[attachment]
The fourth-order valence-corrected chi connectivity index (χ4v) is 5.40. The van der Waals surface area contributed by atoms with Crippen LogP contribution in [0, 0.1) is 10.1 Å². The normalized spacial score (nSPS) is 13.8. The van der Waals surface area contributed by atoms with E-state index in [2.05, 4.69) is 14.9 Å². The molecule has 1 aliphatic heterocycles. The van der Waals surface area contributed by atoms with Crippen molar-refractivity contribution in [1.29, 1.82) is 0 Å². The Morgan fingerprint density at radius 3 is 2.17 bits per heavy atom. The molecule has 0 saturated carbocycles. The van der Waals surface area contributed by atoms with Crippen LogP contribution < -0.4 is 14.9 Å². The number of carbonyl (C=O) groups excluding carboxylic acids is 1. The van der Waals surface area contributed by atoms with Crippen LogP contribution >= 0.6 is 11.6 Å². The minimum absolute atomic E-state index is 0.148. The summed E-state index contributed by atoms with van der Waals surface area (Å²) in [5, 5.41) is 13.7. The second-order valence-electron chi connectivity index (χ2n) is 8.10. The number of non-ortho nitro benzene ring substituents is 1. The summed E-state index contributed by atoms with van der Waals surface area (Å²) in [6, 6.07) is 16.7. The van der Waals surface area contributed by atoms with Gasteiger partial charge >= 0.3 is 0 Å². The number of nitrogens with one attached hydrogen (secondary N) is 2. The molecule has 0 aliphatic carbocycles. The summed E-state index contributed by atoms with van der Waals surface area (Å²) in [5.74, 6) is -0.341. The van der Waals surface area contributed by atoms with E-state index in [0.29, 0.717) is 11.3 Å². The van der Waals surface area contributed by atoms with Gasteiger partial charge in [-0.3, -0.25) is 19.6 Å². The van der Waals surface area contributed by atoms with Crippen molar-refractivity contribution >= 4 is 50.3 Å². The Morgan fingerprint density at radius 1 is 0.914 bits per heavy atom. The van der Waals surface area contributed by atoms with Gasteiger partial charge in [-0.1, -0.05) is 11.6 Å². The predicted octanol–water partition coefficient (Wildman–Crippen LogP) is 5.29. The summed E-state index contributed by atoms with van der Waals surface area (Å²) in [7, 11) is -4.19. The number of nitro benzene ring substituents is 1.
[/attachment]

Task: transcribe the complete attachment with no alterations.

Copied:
The fourth-order valence-corrected chi connectivity index (χ4v) is 5.40. The van der Waals surface area contributed by atoms with Crippen LogP contribution in [0, 0.1) is 10.1 Å². The normalized spacial score (nSPS) is 13.8. The van der Waals surface area contributed by atoms with E-state index in [2.05, 4.69) is 14.9 Å². The molecule has 1 aliphatic heterocycles. The van der Waals surface area contributed by atoms with Crippen molar-refractivity contribution in [1.29, 1.82) is 0 Å². The Morgan fingerprint density at radius 3 is 2.17 bits per heavy atom. The molecule has 0 saturated carbocycles. The van der Waals surface area contributed by atoms with Crippen LogP contribution < -0.4 is 14.9 Å². The number of carbonyl (C=O) groups excluding carboxylic acids is 1. The van der Waals surface area contributed by atoms with Crippen LogP contribution >= 0.6 is 11.6 Å². The minimum absolute atomic E-state index is 0.148. The summed E-state index contributed by atoms with van der Waals surface area (Å²) in [5, 5.41) is 13.7. The second-order valence-electron chi connectivity index (χ2n) is 8.10. The number of non-ortho nitro benzene ring substituents is 1. The summed E-state index contributed by atoms with van der Waals surface area (Å²) in [6, 6.07) is 16.7. The van der Waals surface area contributed by atoms with Gasteiger partial charge >= 0.3 is 0 Å². The number of nitrogens with one attached hydrogen (secondary N) is 2. The molecule has 0 aliphatic carbocycles. The summed E-state index contributed by atoms with van der Waals surface area (Å²) in [5.74, 6) is -0.341. The van der Waals surface area contributed by atoms with E-state index in [0.29, 0.717) is 11.3 Å². The van der Waals surface area contributed by atoms with Gasteiger partial charge in [-0.3, -0.25) is 19.6 Å². The van der Waals surface area contributed by atoms with Crippen molar-refractivity contribution >= 4 is 50.3 Å². The Morgan fingerprint density at radius 1 is 0.914 bits per heavy atom. The van der Waals surface area contributed by atoms with Gasteiger partial charge in [-0.1, -0.05) is 11.6 Å². The predicted octanol–water partition coefficient (Wildman–Crippen LogP) is 5.29. The summed E-state index contributed by atoms with van der Waals surface area (Å²) in [7, 11) is -4.19. The number of nitro benzene ring substituents is 1.